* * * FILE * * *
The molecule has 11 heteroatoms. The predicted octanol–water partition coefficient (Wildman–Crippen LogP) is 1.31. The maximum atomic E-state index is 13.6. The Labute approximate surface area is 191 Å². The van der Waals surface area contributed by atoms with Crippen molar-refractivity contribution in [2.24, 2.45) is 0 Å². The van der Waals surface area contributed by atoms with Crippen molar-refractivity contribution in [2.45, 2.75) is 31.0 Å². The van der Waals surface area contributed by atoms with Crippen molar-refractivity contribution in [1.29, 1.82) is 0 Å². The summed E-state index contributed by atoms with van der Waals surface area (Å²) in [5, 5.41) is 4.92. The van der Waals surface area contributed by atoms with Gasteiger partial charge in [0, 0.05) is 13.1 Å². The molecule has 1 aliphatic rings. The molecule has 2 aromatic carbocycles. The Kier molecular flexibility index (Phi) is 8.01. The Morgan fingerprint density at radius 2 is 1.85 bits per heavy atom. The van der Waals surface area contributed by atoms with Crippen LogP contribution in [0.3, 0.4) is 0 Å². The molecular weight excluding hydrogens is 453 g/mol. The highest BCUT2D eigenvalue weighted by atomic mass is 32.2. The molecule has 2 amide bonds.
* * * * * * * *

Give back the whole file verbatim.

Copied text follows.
The molecule has 11 heteroatoms. The predicted octanol–water partition coefficient (Wildman–Crippen LogP) is 1.31. The maximum atomic E-state index is 13.6. The Labute approximate surface area is 191 Å². The van der Waals surface area contributed by atoms with Crippen molar-refractivity contribution in [2.24, 2.45) is 0 Å². The van der Waals surface area contributed by atoms with Crippen molar-refractivity contribution in [2.45, 2.75) is 31.0 Å². The van der Waals surface area contributed by atoms with Crippen molar-refractivity contribution in [1.29, 1.82) is 0 Å². The summed E-state index contributed by atoms with van der Waals surface area (Å²) in [5, 5.41) is 4.92. The van der Waals surface area contributed by atoms with Gasteiger partial charge in [0, 0.05) is 13.1 Å². The molecule has 1 aliphatic rings. The molecule has 2 aromatic carbocycles. The Kier molecular flexibility index (Phi) is 8.01. The Morgan fingerprint density at radius 2 is 1.85 bits per heavy atom. The van der Waals surface area contributed by atoms with Crippen LogP contribution in [0.3, 0.4) is 0 Å². The molecular weight excluding hydrogens is 453 g/mol. The highest BCUT2D eigenvalue weighted by atomic mass is 32.2. The molecule has 2 amide bonds.